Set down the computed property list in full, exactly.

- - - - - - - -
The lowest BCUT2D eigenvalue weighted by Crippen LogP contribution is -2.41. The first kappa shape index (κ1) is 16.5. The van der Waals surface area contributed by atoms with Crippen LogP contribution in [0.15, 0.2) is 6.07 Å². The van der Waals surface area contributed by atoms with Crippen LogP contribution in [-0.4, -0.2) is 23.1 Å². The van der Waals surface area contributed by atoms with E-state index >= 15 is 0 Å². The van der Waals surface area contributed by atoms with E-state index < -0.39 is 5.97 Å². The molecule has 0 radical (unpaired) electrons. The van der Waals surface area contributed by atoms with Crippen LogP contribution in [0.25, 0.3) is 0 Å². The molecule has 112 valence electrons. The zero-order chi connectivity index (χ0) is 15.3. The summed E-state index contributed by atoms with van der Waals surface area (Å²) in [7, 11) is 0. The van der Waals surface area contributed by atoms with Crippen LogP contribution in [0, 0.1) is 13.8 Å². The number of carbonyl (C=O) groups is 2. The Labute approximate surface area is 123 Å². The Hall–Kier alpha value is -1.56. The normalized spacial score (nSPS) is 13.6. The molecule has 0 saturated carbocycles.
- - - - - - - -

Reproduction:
The lowest BCUT2D eigenvalue weighted by Crippen LogP contribution is -2.41. The first kappa shape index (κ1) is 16.5. The van der Waals surface area contributed by atoms with Crippen LogP contribution in [0.15, 0.2) is 6.07 Å². The van der Waals surface area contributed by atoms with Crippen LogP contribution in [-0.4, -0.2) is 23.1 Å². The van der Waals surface area contributed by atoms with E-state index >= 15 is 0 Å². The van der Waals surface area contributed by atoms with E-state index < -0.39 is 5.97 Å². The molecule has 0 radical (unpaired) electrons. The van der Waals surface area contributed by atoms with Crippen LogP contribution in [0.25, 0.3) is 0 Å². The molecule has 112 valence electrons. The zero-order chi connectivity index (χ0) is 15.3. The summed E-state index contributed by atoms with van der Waals surface area (Å²) in [7, 11) is 0. The van der Waals surface area contributed by atoms with Crippen LogP contribution in [0, 0.1) is 13.8 Å². The number of carbonyl (C=O) groups is 2. The Labute approximate surface area is 123 Å². The Hall–Kier alpha value is -1.56. The normalized spacial score (nSPS) is 13.6. The molecule has 0 saturated carbocycles.